Disbelief probably seems like the proper response to the idea that there are woodpeckers in New York City. After all, woodpeckers peck on trees, not skyscrapers. But Gotham’s many parks have some very suitable habitat for birds from the family Picidae and a birder in any borough of New York will generally find at least a couple of species during an average morning’s birding. But even birders might be surprised to learn that eight species of woodpecker have graced New York City’s five boroughs with their presence! Only six regularly appear in the city, however, and only four are year-round residents.
What are these woodpeckers and where is one likely to find them? Read on curious picophile, read on!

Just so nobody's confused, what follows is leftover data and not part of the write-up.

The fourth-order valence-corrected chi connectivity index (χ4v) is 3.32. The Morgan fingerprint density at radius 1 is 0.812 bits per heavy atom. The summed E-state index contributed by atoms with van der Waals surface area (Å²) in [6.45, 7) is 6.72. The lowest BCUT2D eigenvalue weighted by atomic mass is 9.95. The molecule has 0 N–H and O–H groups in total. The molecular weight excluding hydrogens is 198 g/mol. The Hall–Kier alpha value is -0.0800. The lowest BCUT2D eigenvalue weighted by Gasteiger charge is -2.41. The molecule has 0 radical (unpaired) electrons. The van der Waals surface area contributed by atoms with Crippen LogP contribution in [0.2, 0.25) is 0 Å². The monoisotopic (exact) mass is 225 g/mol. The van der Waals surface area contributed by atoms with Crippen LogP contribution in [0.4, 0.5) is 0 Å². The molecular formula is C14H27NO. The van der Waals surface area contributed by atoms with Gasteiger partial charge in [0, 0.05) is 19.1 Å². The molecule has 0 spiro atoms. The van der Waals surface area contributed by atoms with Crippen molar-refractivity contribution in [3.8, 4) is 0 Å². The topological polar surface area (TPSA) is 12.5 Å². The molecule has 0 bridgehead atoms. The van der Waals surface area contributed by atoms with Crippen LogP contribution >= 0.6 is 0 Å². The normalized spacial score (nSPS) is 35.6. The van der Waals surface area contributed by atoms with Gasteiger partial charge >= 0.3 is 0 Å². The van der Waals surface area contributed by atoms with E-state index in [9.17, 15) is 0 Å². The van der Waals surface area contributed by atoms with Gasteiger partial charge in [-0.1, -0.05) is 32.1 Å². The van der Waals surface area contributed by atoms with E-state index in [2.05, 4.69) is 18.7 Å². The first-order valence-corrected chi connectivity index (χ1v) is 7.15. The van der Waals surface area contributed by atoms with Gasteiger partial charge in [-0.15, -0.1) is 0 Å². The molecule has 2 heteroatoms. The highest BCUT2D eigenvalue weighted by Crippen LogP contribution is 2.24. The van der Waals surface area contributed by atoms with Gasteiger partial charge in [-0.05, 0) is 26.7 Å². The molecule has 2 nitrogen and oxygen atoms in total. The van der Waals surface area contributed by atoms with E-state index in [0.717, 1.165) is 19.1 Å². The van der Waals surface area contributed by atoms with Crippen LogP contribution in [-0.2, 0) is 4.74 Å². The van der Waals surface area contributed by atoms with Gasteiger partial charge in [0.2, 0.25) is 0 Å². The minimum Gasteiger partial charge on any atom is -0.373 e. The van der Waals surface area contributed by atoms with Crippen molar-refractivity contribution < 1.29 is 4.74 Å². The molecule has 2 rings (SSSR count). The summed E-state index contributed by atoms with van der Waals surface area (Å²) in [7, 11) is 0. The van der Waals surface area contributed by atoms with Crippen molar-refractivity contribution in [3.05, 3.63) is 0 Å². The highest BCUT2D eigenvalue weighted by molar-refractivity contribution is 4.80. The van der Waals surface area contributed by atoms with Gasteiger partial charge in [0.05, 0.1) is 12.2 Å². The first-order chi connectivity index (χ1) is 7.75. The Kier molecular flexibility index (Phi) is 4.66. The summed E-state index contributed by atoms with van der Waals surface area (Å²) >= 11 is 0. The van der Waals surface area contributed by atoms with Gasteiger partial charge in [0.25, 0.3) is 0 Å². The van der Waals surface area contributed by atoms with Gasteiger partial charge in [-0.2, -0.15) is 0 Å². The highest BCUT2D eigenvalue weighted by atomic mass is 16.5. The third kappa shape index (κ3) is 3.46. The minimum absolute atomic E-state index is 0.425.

The Downy Woodpecker Picoides pubescens
Downy Woodpeckers can be found in every borough and in pretty much every park larger than a couple of square blocks in New York City, to say nothing of residential neighborhoods with trees. They tend to be a confiding bird, willing to allow close approach, and they readily come to feeders for suet and even sunflower seeds. If you hear a gentle tapping coming from a stand of reeds you can be pretty sure that you are hearing a Downy Woodpecker, as they seem to be the only species in our area that regularly show that behavior. Like many woodpeckers, they are sexually dimorphic, with males showing a red spot on the back of their head. Otherwise, their coloration is a simple black-and-white like in the female bird above this paragraph. If you are going to see any single species of woodpecker in New York City, this is likely the one you will see. They are common but they have spunk which makes them well worth a look.
The Red-bellied Woodpecker Melanerpes carolinus